The NSF is making a conscious effort to have people from EHR work closely with the program officers who manage the big center programs, so that those outreach efforts can become more systematic and more global in their effects. And I just want to give the MSP PIs fair warning that every time this conversation comes up, if I'm there, I say maybe one of the things that we should do is make sure that everyone is aware of where the nearest MSP is. Because there could be partnering between some of these big disciplinary related centers and MSPs, where the MSP would bring to the partnership its connection to the school districts and its understanding of what's really needed to enhance what's available in those schools. And the big disciplinary centers would then be prepared to make additional investment on the content side. So, you may be getting phone calls from people who say that they're doing some local big NSF disciplinary centers. You can blame me if you get phone calls like that, because I am beginning to encourage that we think of that as a way to kind of bring efforts together.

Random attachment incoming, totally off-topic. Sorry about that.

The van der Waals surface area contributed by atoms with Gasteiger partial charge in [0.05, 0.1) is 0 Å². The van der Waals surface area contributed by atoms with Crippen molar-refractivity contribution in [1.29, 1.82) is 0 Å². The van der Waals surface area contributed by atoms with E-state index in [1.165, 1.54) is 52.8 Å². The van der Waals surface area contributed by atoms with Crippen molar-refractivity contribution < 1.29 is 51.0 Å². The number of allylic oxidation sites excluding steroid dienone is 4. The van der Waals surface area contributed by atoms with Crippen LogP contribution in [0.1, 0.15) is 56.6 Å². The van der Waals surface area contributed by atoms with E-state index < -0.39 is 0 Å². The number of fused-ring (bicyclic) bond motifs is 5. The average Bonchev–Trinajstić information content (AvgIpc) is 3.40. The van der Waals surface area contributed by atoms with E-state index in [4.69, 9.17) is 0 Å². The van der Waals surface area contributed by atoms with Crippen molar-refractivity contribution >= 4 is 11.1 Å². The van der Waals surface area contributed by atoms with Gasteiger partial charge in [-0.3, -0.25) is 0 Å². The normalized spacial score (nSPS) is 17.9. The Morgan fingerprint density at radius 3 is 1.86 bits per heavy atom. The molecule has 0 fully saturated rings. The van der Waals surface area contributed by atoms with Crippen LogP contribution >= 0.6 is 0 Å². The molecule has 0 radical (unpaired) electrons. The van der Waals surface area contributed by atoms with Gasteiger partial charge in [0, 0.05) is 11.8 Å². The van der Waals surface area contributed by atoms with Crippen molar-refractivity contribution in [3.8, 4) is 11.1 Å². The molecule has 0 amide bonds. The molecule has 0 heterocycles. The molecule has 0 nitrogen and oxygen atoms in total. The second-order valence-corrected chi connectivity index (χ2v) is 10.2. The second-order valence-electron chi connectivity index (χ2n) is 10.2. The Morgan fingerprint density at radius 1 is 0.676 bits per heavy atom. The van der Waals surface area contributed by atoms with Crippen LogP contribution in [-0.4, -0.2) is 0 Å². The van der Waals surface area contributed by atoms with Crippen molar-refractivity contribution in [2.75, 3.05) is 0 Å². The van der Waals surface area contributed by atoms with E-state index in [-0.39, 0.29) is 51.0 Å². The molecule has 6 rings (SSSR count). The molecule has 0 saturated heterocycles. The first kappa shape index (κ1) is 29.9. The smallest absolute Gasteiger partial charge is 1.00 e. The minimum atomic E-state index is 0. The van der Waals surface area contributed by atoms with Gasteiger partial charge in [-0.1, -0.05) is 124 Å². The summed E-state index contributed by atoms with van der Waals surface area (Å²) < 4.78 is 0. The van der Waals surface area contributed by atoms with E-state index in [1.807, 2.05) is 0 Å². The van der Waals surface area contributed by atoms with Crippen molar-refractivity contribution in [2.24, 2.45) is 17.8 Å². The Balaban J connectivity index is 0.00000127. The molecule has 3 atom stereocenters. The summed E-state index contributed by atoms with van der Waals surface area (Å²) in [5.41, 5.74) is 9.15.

So let me come back, then, to a theme that I sounded in the title. What do I mean when I talk about new students? Now, of course, it's always been important for good teaching that you begin where the student is. That's a mantra that you all provide leadership and making the rest of the community aware of. But that really is shifting in contemporary times. The population of students that we have to deal with is increasingly diverse. It's increasingly technologically savvy, often much more so than the classroom teachers. And it's also just almost instantly, over the last several years, become accustomed to social networking as just a way of doing business, as a way of living. And this, right down to the smallest children, already equipped by their parents with their cell phones and their ability to do text messaging, kind of as soon as they learn their alphabet.
So, how does all of that impact on the way that we have to do our work? And it's reflected in some of our more recent statements of goals. Some of our goals are obvious. We need enough STEM teachers. We don't have that yet. We need a diverse STEM teacher pool, and we need a STEM teacher pool who's prepared to engage all students, including the full range of diversity of the students that they're dealing with. And we need, and have all along, needed teachers who are confident enough in their understanding of the material, that they can draw students in. But I'm going to add one to the list that hasn't been there before.